“Sydney Marine Electrical can repair, service or install a complete solar power and/or wind generator system to meet your exact requirements. We also supply a range of marinised wind generators, solar pv panels, solar controllers and deep cycle batteries all suited to harsh marine environments.”

Wind Generator or Solar Panel?

If you are thinking of installing a marine wind generator or solar panel on your vessel consider where you live or where you cruise, or more accurately on the weather where you live or where you cruise. Wind generators need plenty of wind and solar panels need lots of sun.

The most important decision when considering a wind generator for boats is determining whether or not there is generally enough wind to generate the power to satisfy your needs because it takes a lot of wind to charge your batteries. In saying that, a wind generator has the potential to produce power 24 hours a day. Even if a wind generator produces only 20 watts, it can do it 24 hours a day, depending on wind of course.

The positives on solar panels are that solar panels require little maintenance, last 25 years or longer and are completely safe. There is no noise factor to contend with and panels can stay out in any weather condition. Generally most people only go boating on nice sunny days so a solar panel may be all you need.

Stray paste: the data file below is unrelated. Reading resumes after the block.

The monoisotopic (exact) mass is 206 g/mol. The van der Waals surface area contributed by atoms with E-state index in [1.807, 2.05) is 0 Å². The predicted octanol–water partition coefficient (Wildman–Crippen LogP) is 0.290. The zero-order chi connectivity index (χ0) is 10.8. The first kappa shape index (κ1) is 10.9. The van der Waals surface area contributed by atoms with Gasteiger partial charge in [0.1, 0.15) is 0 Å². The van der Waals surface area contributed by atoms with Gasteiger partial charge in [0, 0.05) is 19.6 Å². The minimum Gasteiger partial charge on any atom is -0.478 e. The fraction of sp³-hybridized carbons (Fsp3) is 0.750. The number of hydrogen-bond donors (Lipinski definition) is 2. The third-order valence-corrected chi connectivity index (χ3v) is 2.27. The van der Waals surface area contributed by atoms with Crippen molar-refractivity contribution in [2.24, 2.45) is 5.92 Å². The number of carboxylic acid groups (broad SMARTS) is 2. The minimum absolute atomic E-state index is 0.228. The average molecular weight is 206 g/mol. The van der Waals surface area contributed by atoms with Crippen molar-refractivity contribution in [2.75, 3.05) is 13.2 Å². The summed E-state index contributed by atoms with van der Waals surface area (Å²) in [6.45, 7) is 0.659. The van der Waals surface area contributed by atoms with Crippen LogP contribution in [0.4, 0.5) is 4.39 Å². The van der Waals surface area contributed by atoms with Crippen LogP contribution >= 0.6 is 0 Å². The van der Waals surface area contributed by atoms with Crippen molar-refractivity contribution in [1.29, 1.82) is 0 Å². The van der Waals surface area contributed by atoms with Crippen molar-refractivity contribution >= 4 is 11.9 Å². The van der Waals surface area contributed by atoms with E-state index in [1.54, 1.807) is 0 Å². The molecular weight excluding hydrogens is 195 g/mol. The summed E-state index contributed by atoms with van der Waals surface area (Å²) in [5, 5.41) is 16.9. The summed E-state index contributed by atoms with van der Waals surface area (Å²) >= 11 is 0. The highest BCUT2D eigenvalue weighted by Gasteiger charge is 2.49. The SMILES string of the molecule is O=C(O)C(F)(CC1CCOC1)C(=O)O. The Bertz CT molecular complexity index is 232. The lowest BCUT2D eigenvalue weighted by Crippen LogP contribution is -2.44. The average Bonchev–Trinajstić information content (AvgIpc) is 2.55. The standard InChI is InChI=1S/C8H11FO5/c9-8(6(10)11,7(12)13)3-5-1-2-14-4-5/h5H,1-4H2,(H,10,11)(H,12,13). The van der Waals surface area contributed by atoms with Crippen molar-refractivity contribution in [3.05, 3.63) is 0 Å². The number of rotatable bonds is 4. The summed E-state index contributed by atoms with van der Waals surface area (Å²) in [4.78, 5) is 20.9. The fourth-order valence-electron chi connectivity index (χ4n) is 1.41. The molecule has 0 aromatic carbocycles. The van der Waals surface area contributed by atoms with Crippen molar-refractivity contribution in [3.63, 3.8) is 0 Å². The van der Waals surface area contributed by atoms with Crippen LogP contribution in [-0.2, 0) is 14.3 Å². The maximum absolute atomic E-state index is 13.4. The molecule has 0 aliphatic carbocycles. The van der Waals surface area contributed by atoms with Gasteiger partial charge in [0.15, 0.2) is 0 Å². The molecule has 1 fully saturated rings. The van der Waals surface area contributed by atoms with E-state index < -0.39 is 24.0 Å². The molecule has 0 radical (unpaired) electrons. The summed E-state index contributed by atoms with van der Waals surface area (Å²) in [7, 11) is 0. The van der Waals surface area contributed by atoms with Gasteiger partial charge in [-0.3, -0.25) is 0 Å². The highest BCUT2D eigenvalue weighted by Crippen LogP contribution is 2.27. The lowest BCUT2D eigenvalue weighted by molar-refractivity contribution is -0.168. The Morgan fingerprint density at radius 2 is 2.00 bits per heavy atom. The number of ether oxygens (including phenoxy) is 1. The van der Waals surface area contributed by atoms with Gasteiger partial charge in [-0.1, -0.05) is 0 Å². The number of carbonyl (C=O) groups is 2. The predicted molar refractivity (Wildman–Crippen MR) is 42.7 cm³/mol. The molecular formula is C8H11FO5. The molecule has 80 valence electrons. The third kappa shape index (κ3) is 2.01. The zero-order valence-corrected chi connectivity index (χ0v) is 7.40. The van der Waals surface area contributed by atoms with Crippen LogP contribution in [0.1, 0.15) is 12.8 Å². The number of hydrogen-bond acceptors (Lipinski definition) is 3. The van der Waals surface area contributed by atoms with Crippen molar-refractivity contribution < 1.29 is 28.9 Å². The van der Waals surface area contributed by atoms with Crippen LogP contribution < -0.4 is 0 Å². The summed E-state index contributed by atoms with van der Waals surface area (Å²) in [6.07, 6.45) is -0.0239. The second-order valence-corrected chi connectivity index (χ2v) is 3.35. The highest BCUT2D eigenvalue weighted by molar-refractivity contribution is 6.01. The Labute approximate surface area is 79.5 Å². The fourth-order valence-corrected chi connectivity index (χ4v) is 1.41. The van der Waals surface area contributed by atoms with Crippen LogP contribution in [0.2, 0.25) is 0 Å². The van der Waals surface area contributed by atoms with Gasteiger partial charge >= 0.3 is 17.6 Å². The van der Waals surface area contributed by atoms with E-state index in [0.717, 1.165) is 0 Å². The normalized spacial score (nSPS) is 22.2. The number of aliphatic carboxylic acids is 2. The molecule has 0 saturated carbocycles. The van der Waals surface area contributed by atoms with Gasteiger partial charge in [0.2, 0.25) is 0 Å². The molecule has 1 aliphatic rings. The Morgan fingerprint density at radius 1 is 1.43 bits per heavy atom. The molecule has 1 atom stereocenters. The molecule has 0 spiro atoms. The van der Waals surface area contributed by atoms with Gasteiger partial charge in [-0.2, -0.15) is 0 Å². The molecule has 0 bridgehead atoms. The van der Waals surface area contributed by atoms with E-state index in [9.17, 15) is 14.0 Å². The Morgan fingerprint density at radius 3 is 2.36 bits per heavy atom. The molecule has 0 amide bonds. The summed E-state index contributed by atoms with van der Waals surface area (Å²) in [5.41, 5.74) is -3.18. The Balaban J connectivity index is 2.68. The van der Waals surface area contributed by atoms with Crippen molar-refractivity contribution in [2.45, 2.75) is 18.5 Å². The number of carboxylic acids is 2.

Consider a Blended System

If you are a serious boatie, the best alternative may be a blended system with both a wind generator and a solar panel. When cruising for a week you may have five cloudy days with little direct sun but the wind constantly blowing 15 to 20 knots or a week of no wind and hot sunny days. Having both would protect your independence from having to continually charge your batteries by running your engine.

A wind generator or a solar panel can also save fuel. The engine in a boat drinks almost as much fuel while just charging batteries as when motoring. Instead of revving up all those RPM’s just to charge batteries, it is much better to charge batteries with a wind generator or solar panel, or both.

A wind generator or a solar panel can also be a safety backup. If your engine is disabled or you have an outboard without charging ability and your batteries run down, at least you have power to run a radio or other instruments. After a few hours, you may have enough charge to start the engine.

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